I was three months pregnant with our first son and we wanted to take a vacation that could give us some adventure and some relaxation. I didn't have any place particular in mind, though I was thinking someplace tropical would be nice. We had many adventurous travels under our belt by that time-- there were journeys through (parts of) the Middle East, a two-week safari in Africa, three-weeks in Southeast Asia, a boating adventure in the Galapagos Islands, trips to Guatemala, Costa Rica, Mexico, Scandinavia, Chile, Peru, caber-tossing at the Highland Clans Games in Scotland, a honeymoon in Hawaii...and so on. So, where to go? The decision was made for us when an amazing deal popped up on slickdeals.net. Round trip airfare from New York to Belize for $132...um, did I mention that was round trip? The tickets were booked. Immediately. 
We went to Belize with our two close friends Ori and Jenn and we had a fabulous time. There was a visit to the Mayan ruins at Xunantunich, where the vistas were breathtaking and the temples dated from 700 AD. There was some "caving" too-- that was a first for me. We ventured into the interior part of the country and slept in jungle huts at the Black Rock Lodge. We canoed down the Macal river and yes, yours truly capsized...twice, despite the fact that I proclaimed myself to be "an expert canoer" and declined instruction prior to our departure. (They didn't mention the strong currents.) Matt and I took two days to visit the Caribbean part of the coast, and then we all reconvened in Ambergris Caye. We never made it to the Great Blue Hole (must go back), but we did some amazing snorkeling in the Belize Barrier Reef - the second largest reef in the world. And we ate. 
The food was fresh, seasonal and had a local flare. There were Caribbean (ceviches) and Meso-American (empanadas) influences, a whole lot of hot sauce, refreshing smoothies and the world's best key lime pie I ever ate in my life. Believe me when I tell you I've eaten many-a-key-lime pie. It was also one of my daily cravings during my first pregnancy. 
Now I know what you're thinking. Key Lime Pie was inventing in the Florida Keys, and not in Belize. Well, that may be true, but the cayes of Belize have excellent Key Lime Pie. It is a very tropical dessert and all the varieties I ate while on the islands were delicious.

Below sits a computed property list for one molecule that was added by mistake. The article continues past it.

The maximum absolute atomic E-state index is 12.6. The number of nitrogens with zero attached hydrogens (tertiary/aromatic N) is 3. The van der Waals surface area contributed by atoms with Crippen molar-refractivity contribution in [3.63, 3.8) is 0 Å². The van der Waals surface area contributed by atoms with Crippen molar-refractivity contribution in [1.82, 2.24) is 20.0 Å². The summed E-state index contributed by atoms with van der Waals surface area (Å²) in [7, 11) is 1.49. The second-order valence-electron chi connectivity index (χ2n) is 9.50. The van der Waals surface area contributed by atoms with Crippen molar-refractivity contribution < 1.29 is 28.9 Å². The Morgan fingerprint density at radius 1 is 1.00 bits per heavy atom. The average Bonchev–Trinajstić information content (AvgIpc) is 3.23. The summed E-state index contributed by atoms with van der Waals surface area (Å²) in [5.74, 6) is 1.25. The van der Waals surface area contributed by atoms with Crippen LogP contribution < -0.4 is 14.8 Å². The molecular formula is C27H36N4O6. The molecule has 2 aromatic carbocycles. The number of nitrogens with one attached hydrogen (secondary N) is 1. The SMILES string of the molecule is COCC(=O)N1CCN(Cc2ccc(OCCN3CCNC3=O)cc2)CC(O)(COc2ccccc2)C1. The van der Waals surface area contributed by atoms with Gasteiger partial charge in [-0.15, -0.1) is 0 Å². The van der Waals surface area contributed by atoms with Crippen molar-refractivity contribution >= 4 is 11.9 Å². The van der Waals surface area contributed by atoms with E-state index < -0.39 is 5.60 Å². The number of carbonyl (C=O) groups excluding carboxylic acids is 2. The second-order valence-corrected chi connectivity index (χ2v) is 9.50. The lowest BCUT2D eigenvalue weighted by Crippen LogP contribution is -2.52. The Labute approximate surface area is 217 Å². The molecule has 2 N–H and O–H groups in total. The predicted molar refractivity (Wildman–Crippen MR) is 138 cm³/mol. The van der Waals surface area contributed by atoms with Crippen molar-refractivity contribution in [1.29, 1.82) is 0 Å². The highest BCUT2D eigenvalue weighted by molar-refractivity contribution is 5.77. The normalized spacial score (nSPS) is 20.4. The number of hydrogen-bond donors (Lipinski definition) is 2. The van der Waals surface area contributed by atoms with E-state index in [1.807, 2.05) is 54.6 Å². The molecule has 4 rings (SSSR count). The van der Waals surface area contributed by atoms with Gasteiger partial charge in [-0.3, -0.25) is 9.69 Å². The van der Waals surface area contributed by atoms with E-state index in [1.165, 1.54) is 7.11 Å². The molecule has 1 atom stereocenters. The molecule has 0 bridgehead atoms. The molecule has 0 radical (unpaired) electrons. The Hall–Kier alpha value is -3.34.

A day after going through our travel photos, I found myself at our local Sunflower Market. Key limes were in stock and on sale. It got me thinking. It was time to make my own Key Lime Pie. I found the recipe for Steve's Authentic Key Lime Pie (this is what I ate non-stop when I was pregnant with No. 2) and adapted it slightly. I added a splash more key lime juice, topped the pie with the zest from 1 whole lime, and I baked the pie for 8 minutes at 325 degrees. I think the more "authentic" pies just chill in the fridge once the filling is added without baking it in the oven. But the thought of giving my son salmonella (from the raw egg) had me thinking twice. It's possible that the acidity of the lime juice kills anything that could make you sick, but I decided to use my oven and avoid taking that chance.  
So decide for yourself whether you want to bake or not. Either way this is a great recipe that does right by the classic. Enjoy.  
And now for a little Key Lime Pie. This recipe is adapted from Steve's Authentic Key Lime Pie in Red Hook, Brooklyn. 
Key Lime Pie (Adapted from Steve's Authentic Key Lime Pie
Ingredients
Crust:
8 ounces graham crackers, crushed (a little more than 1/2 of a typical box)
4 tablespoons of butter, melted
Filling:
1 cup canned sweetened condensed milk, chilled
4 egg yolks, cold
1/2 cup key lime juice, cold (I added an additional tablespoon because I like it very tart)
Whipped cream, for garnish 

Grated zest of 1 Key lime
Directions
Preheat oven to 325 degrees F.
To make the crust, combine the ingredients in a bowl and mix well for 2 minutes. Mold the mixture into a greased, 10-inch pie shell and bake for 8 minutes or until golden brown. Remove the crust from the oven and allow to cool.
To make the filling, combine the milk and the egg yolks and mix well. Slowly add the key lime juice and mix just until incorporated. Do not overmix. Pour the mix into the pre-baked pie shell. Put it in the oven (still at 325 degrees F) for 8 minutes. Remove from the oven, let it cool. Top pie with Key lime zest. Refrigerate until set.
To serve, slice the pie and serve with whipped cream or serve plain.